The development of steam ovens around the same time made it possible to bake loaves with a crisp crust and a white, airy centre, like today’s baguettes. In 1920 a law was passed preventing workers from starting work before 4am, which made it impossible to get the bread cooked in time for breakfast – this was solved by making the bread into long, thin baguettes that cooked faster!
Although there had been long, thin breads in France for around a century before this, they had not been referred to as baguettes until 1920. The word baguette comes from the Latin baculum which became baccheto (Italian) meaning staff or stick.
|Photo: Balthazar Bakery|
More than four hundred years of practice, a revolution and much more have gone into making the baguette the bread we all know and love today!
The secrets of France’s La Baguette
|Photo: Balthazar Bakery|
First of all, the best baguettes don't go by the name "baguette." The best of the bunch are called traditions (pronounced tra-di-syon), which cost about 20 to 30 cents more than the "classic" baguette and must be made in accordance to a strict set of rules as set out by government decree in 1993.
In order to be called a tradition, the bread can only be made with four ingredients -- flour, water, salt and yeast or leavening -- as all additives, preservatives and fillers are strictly forbidden. The bread must also be made sur place or on-site. Regular baguettes, on the other hand, are the quick-bake, often additive-filled cousins of the tradition that are also inferior in taste and quality.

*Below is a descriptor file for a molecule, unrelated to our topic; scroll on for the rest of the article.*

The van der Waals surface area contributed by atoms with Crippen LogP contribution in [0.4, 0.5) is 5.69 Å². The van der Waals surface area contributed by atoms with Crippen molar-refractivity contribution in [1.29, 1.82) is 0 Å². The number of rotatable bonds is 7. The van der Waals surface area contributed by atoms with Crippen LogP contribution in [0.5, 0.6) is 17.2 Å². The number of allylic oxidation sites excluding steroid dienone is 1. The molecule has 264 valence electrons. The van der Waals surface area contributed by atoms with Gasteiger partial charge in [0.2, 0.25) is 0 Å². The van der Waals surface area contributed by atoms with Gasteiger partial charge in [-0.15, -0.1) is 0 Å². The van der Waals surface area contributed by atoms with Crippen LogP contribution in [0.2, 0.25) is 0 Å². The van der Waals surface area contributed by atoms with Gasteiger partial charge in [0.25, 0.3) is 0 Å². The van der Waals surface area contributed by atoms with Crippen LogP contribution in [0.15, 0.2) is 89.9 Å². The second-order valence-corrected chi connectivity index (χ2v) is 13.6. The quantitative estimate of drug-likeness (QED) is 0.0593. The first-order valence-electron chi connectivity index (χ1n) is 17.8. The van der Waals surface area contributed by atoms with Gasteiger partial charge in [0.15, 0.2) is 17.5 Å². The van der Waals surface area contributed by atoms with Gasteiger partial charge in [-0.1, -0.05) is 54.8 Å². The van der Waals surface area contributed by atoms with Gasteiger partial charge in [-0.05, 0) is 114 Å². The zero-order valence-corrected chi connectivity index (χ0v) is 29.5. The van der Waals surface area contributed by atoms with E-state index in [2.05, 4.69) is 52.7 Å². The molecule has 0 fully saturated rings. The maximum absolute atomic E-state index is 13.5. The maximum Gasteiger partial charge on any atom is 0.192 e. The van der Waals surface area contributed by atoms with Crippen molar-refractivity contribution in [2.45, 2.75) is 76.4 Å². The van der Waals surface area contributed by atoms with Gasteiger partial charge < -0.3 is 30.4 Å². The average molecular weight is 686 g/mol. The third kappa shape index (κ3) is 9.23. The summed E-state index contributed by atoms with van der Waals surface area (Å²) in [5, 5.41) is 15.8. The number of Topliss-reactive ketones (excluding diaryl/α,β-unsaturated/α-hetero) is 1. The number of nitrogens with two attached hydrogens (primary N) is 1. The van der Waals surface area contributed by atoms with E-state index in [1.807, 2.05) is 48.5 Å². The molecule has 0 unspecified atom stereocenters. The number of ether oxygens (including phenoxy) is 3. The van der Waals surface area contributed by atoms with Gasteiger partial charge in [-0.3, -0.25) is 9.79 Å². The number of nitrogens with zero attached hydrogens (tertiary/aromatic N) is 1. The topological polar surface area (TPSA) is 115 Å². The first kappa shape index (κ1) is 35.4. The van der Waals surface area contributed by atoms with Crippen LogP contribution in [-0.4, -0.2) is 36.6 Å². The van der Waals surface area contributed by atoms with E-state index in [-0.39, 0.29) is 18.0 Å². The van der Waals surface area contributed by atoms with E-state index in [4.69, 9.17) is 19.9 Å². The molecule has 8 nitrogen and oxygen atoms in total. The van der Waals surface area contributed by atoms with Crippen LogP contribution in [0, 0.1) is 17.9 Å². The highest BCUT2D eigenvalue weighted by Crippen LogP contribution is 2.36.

In other words, as baker Djibril Bodian, a two-time winner of a prestigious baguette competition in Paris known as the Grand Prix de la Baguette points out, there are no shortcuts.
"You can't cheat your way with this bread," he says. "It's up to the baker to find his own method for creating a beautiful tradition."
The threat to traditional bread and culture
|Photo: France Revisited|
According to the Observatoire du Pain, a research group that tracks bread consumption habits and trends in France, the average daily consumption rate of bread among adults dropped from 143 g/day (5 ounces/day) in 2003 to 103 g/day (3.6 ounces/day) in 2016.
Overall, France counts about 33,000 bakeries across the country. But every year, the proliferation of superettes -- small-scale grocery stores opened by large supermarket chains -- that sell industrialized sticks of baguettes contribute to the closure of 1,000 family-owned bakeries, Anract says.
"Our craft is slowly disappearing," he says. "Our goal with this UNESCO dossier is to set in stone our artisanal know-how but also the culture of bread in France."
Because for the French, the baguette plays an important role in their development, both young and old.
'Don't repudiate your roots'
In his 2020 book "Pour le pain" ("For the bread"), American historian Steven Kaplan also laments what he sees as the slow decline in France's appreciation for its rich breadmaking culture, and calls on the French to reclaim their national heritage.
"The book is asking the French not to abandon their identity because the French identity is profoundly linked to bread. Don't repudiate your roots," he says.